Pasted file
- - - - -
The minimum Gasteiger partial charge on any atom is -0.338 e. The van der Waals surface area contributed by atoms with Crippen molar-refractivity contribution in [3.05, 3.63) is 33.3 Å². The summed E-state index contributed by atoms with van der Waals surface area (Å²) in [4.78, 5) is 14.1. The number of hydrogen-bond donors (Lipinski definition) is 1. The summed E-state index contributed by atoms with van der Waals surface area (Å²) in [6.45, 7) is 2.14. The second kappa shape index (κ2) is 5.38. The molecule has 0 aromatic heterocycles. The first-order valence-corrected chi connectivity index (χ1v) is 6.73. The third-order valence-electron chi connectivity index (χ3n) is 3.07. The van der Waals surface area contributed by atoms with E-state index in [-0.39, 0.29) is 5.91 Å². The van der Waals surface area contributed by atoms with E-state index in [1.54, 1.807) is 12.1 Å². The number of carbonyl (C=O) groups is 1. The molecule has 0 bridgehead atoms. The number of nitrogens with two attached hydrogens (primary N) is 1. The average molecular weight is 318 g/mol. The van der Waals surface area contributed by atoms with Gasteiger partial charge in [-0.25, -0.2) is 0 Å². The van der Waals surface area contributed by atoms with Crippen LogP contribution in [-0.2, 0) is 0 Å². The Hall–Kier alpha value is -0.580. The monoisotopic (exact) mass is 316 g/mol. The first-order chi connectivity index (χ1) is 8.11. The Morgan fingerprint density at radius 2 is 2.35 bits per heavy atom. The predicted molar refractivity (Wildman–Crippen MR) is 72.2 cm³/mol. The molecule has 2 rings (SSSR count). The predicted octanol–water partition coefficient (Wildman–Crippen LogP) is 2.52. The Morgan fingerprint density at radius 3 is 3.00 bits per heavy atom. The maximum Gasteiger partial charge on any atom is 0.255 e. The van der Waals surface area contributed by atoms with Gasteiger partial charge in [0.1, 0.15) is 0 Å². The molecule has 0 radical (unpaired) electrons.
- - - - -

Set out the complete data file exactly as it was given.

The minimum Gasteiger partial charge on any atom is -0.338 e. The van der Waals surface area contributed by atoms with Crippen molar-refractivity contribution in [3.05, 3.63) is 33.3 Å². The summed E-state index contributed by atoms with van der Waals surface area (Å²) in [4.78, 5) is 14.1. The number of hydrogen-bond donors (Lipinski definition) is 1. The summed E-state index contributed by atoms with van der Waals surface area (Å²) in [6.45, 7) is 2.14. The second kappa shape index (κ2) is 5.38. The molecule has 0 aromatic heterocycles. The first-order valence-corrected chi connectivity index (χ1v) is 6.73. The third-order valence-electron chi connectivity index (χ3n) is 3.07. The van der Waals surface area contributed by atoms with E-state index in [-0.39, 0.29) is 5.91 Å². The van der Waals surface area contributed by atoms with E-state index in [1.54, 1.807) is 12.1 Å². The number of carbonyl (C=O) groups is 1. The molecule has 0 bridgehead atoms. The number of nitrogens with two attached hydrogens (primary N) is 1. The average molecular weight is 318 g/mol. The van der Waals surface area contributed by atoms with Gasteiger partial charge in [-0.25, -0.2) is 0 Å². The van der Waals surface area contributed by atoms with Crippen LogP contribution in [-0.2, 0) is 0 Å². The Hall–Kier alpha value is -0.580. The monoisotopic (exact) mass is 316 g/mol. The first-order chi connectivity index (χ1) is 8.11. The Morgan fingerprint density at radius 2 is 2.35 bits per heavy atom. The predicted molar refractivity (Wildman–Crippen MR) is 72.2 cm³/mol. The molecule has 2 rings (SSSR count). The predicted octanol–water partition coefficient (Wildman–Crippen LogP) is 2.52. The Morgan fingerprint density at radius 3 is 3.00 bits per heavy atom. The maximum Gasteiger partial charge on any atom is 0.255 e. The van der Waals surface area contributed by atoms with Gasteiger partial charge in [0.1, 0.15) is 0 Å². The molecule has 0 radical (unpaired) electrons.